Join Craig Barr for an in-depth discussion in this video Packaging for distribution, part of Unreal Essential Training (2016).
- [Voiceover] Once we have our game project completed. We have all of our textures, our beautiful static meshes in place. We've built up our nice environment. We have all of our effects in place. We're happy with how things are looking and we've built out the lighting and also have completed a simple simulation by doing a play test on our scene using simulated and current camera location, for this specific project anyways, and then testing out how the overall game looks for our build before we package this for distribution.
We can go ahead and start to package this out so that we can build a separate, launchable, playable game or for this matter here for our project we want a different style of game. We've built out this Matinee specific, cinematic-based game that really showcases and highlights this beautiful scene. So let's look at how we package up this game for distribution. We've built out our lights, we've playtested the game. Now we're going to want to go to the File menu here. We're going to click file and come down to package project. This is where we're going to want to check all of the specifics to what the platform is that we're building this to.
Now I should point out that we have supported platforms down here on the bottom but that's also available through packaging settings. Let's go to packaging settings here. This is where we can start to dial in how we want to package this up. You can see that the build configuration is also available in here as it is also in the pull-out menu from the packaging menu under file. I want to build this as a shipping version and in our supported platforms this is where we can highlight what we're building this out for. We can leave it selected to Mac and Windows. I'm specifically building this one out for Windows for this example and at the top here we can give this project a description.
So if you wanted to give this a studio name for example or your name that you want to put in there and if you want to link in a home page to your project as well you can certainly do that and you could define a custom thumbnail for the project. For the purpose of what we're doing here, I'm just going to leave these settings as they are because I do have this set how I want this to package out, where I want the supported platforms to be and I don't need to worry about the targeting hardware because we are leaving it on a PC based area here. If you need to get into more in-depth areas here you can jump into some engine specific settings so that you could go in and define how things are going to work specifically related to the engine but for our project here this is our main area that we want to look at.
I should point out one thing before we hit packaging this up. You do want to go underneath your project setting and confirm your maps and modes. For this specific project if you have access to the course content, you are going to want to make sure your game default map is set to Lighthouse_Complete which is the scene that we're using right now in the background here and then for editor startup map, which is the editor we're running in the background, set that to Lighthouse_Complete as well. Once that's set it's ready to build your project out by looking at that default map which is Lighthouse_Complete.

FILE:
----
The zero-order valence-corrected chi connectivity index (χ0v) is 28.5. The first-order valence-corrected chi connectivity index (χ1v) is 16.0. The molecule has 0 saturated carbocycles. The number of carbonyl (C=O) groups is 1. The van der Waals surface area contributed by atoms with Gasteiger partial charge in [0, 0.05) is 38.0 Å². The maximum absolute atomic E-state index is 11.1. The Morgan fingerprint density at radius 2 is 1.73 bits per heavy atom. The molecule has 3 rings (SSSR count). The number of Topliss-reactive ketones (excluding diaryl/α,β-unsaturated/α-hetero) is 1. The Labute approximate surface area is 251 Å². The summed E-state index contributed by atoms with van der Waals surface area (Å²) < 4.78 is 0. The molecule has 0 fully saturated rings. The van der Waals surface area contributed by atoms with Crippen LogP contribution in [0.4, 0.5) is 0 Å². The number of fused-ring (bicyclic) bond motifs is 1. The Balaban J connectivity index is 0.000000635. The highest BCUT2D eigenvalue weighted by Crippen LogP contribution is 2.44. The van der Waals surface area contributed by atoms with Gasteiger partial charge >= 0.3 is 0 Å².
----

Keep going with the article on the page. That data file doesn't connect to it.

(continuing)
And that's what we want it to be utilizing because that's the full scene. That's the scene with our completed Matinee cinematic in it and that's what this game is. It's a built out cinematic play back. So once we have that set we don't have to do anything. We could export out these settings in a file if we wanted to share them elsewhere but in this case here they're all saved for us I'm just going to hit exit on here or press the little x to get out of that. Once we've done that we can now go over to our file and we could simply hit package project and we could go right down to build configuration and hit ship, that's fine.
We want to make sure we have it set to shipping in there. So now we want to go into our Windows and set which kind of project we want to set to build this. Anytime we come into these, this is where we are driving the package build. So before you do that make sure you have all your settings ready. Now I've built out a game already that comes with this course content and you can see that within the course content. It's simply the Beach.exe version that'll let you playtest that game and that's simply an executable version of the game as our cinematic and it will drive through each camera location as to how it is built out quite nicely.
So I simply did it as a 32-bit because it'll play friendly on any version if people don't have access to 64-bit it'll play fine on 32-bit, as well 32- bit will of course will play fine on 64-bit. If you're working with 64-bit specifically you could certainly just crank one out to a 64-bit version but just know that the version that comes with this course content is a 32-bit executable. So that is it in the way that our game will package out. And now we want to go to our final game here. You can see that I have Beach.exe and if I launch that and here we're going to get our nice game playing back.
This game isn't utilizing any audio, we can certainly string some audio over top of this but it's going to playback through what our overall game is and this is included with the course content so you can certainly try it out.
- Customizing the Unreal UI
- Creating a new project
- Creating landscapes
- Blocking out levels
- Assembling a scene
- Working with materials and lights
- Adding post-processing effects
- Defining bodies of water
- Adding atmospherics, foliage, and wind
- Working with the Blueprint editor
- Creating cinematics
- Monitoring performance
- Packaging a game for distribution